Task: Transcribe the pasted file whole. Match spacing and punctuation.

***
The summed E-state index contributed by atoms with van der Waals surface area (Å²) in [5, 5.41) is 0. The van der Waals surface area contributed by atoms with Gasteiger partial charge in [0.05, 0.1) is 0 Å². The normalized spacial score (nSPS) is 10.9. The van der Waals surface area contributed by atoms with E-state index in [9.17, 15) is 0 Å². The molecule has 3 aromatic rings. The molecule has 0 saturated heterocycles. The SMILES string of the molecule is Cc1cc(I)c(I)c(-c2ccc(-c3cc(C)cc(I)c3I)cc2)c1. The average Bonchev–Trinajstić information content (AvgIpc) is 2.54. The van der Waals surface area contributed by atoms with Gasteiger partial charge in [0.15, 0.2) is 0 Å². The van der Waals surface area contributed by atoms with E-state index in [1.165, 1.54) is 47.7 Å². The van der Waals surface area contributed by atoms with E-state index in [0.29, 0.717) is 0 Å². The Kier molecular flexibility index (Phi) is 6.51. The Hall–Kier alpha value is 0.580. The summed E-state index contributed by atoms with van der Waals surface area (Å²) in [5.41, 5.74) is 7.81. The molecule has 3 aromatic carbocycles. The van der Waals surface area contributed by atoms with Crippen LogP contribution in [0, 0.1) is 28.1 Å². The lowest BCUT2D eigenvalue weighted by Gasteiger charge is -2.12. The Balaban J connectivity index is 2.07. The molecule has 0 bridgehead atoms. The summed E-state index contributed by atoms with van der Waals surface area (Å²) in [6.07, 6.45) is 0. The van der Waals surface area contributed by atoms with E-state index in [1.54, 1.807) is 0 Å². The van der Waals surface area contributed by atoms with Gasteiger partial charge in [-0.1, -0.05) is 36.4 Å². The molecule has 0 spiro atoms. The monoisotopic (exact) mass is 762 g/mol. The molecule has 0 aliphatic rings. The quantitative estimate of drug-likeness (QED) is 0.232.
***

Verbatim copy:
The summed E-state index contributed by atoms with van der Waals surface area (Å²) in [5, 5.41) is 0. The van der Waals surface area contributed by atoms with Gasteiger partial charge in [0.05, 0.1) is 0 Å². The normalized spacial score (nSPS) is 10.9. The van der Waals surface area contributed by atoms with E-state index in [9.17, 15) is 0 Å². The molecule has 3 aromatic rings. The molecule has 0 saturated heterocycles. The SMILES string of the molecule is Cc1cc(I)c(I)c(-c2ccc(-c3cc(C)cc(I)c3I)cc2)c1. The average Bonchev–Trinajstić information content (AvgIpc) is 2.54. The van der Waals surface area contributed by atoms with Gasteiger partial charge in [0.15, 0.2) is 0 Å². The van der Waals surface area contributed by atoms with E-state index in [1.165, 1.54) is 47.7 Å². The van der Waals surface area contributed by atoms with E-state index in [0.29, 0.717) is 0 Å². The Kier molecular flexibility index (Phi) is 6.51. The Hall–Kier alpha value is 0.580. The summed E-state index contributed by atoms with van der Waals surface area (Å²) in [5.41, 5.74) is 7.81. The molecule has 3 aromatic carbocycles. The van der Waals surface area contributed by atoms with Crippen LogP contribution in [0, 0.1) is 28.1 Å². The lowest BCUT2D eigenvalue weighted by Gasteiger charge is -2.12. The Balaban J connectivity index is 2.07. The molecule has 0 bridgehead atoms. The summed E-state index contributed by atoms with van der Waals surface area (Å²) in [6.07, 6.45) is 0. The van der Waals surface area contributed by atoms with E-state index in [1.54, 1.807) is 0 Å². The van der Waals surface area contributed by atoms with Gasteiger partial charge in [-0.1, -0.05) is 36.4 Å². The molecule has 0 spiro atoms. The monoisotopic (exact) mass is 762 g/mol. The molecule has 0 aliphatic rings. The quantitative estimate of drug-likeness (QED) is 0.232.